As alcoholics—no, as humans, we have a tendency to bury our emotions. Whether it is with work, food, or drugs, sometimes numbing ourselves is easier than feeling the slings and arrows life forces us to endure. For Thomas S., evading emotions was his go-to option…even before he took his first drink. 

Born in Memphis, Tennessee, which he describes as “a big small town or a small big town,” Thomas grew up in a happy family with three siblings, loving parents, and close grandparents. Thanks to their closeness in age, there was always a competitive spirit between the four of them. At a very young age, his grandparents instilled in him a strong work ethic—putting him to work on their yard and house doing manual labor. This drive to work lives within Thomas to this day. 

Growing up a good Christian boy, Thomas was taught that all drugs were bad—a lesson he soon dismissed when his friends started passing around joints at parties. At this point, getting high was purely social.“It was a way to connect with other people.” Once drinking entered the equation, it fully took over. Around Thomas’ sophomore year of high school, his father joined the army. This took his father to a base out of state, leaving his family behind. With only his mom to watch him, Thomas started getting in trouble more and more…but was only ever given a slap on the wrist. 

In an effort to find extra income, Thomas’ family moved to Lake Arrowhead to join the cannabis industry. Here, Thomas’ work ethic kicked back in full force. He jumped head into the weed business and started to truly excel at it. Clients started turning to Thomas and, before he knew it, he was driving around the country with pounds of weed in his trunk. This lifestyle caught up to him one day when he was pulled over with a trunkful—another slap on the wrist followed. Even though he was so determined to work as hard as he could, he still smoked all day every day.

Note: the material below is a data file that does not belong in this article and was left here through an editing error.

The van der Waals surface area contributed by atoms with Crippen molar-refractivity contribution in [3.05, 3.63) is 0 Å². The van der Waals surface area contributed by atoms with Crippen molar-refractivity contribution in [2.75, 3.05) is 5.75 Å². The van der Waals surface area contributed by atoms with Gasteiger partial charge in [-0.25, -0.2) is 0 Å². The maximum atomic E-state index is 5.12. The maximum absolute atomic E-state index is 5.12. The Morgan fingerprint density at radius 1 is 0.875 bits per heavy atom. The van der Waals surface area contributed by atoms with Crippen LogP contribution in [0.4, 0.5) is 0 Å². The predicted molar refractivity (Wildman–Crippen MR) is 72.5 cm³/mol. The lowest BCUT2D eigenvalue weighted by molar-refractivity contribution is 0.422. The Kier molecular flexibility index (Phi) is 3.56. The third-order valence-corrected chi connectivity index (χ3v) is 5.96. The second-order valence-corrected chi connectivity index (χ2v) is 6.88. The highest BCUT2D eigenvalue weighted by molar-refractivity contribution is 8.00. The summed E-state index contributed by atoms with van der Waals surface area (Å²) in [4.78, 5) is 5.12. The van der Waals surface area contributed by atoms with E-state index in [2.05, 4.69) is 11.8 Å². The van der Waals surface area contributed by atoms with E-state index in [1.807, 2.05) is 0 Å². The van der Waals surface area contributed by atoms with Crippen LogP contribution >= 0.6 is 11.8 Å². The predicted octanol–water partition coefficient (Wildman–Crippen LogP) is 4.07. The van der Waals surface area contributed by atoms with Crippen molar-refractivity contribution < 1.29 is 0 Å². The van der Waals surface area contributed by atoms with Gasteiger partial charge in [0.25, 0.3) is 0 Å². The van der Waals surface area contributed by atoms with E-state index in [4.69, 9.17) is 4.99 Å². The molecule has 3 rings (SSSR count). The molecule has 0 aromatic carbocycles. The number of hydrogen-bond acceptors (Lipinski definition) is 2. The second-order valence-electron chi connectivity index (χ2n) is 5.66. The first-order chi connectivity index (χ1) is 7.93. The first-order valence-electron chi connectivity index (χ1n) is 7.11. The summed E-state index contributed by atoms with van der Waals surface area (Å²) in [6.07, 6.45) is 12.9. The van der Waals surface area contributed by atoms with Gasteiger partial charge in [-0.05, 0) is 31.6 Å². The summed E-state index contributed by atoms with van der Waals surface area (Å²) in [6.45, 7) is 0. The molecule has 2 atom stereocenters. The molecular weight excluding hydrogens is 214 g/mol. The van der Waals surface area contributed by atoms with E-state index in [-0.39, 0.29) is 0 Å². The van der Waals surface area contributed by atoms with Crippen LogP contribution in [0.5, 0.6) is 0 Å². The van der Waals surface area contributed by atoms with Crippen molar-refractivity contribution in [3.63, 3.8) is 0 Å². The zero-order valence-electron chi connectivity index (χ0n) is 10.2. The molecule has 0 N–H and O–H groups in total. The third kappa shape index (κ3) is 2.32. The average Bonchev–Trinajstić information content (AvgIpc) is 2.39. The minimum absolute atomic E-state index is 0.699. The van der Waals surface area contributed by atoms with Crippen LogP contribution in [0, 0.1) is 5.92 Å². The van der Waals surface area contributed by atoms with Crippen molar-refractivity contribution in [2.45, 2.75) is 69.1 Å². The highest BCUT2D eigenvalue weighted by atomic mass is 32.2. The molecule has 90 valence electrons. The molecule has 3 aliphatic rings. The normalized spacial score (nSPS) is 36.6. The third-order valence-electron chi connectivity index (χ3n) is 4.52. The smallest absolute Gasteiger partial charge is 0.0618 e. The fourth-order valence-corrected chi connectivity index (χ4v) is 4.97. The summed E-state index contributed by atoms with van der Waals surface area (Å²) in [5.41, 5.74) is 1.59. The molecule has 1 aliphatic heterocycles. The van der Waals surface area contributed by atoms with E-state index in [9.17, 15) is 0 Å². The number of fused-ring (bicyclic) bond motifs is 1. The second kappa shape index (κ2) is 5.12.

After this scare, Thomas started working in various restaurants. Drinking became a daily habit, at this point and it started to affect his work. One day, his boss found him passed out in the utility closet. Another boss fired him for being too drunk to work. On this occasion, he left the restaurant, got in his car, and was swiftly handed a DUI—the first external consequence to come from his addiction. “It was the first time I realized I was not untouchable.” So, just like many of us have, he picked up and moved…because clearly his problems were simply location-based, right? This cycle of drinking and moving and moving and drinking happened many times before he eventually landed back in Memphis. There, things only got worse. 

In Memphis, drinking in excess, still working in restaurants, and living with one of his best friends. On a trip to a bachelor party, his best friend was driving home and got into a car accident. Tragically, his friend died that day. This loss tore Thomas to shreds. “That’s when I first realized how I dealt with emotions. Drinking.” I wish I could tell you that this was the moment that Thomas confronted his alcoholism and turned over a new leaf—it wasn’t. That would come later.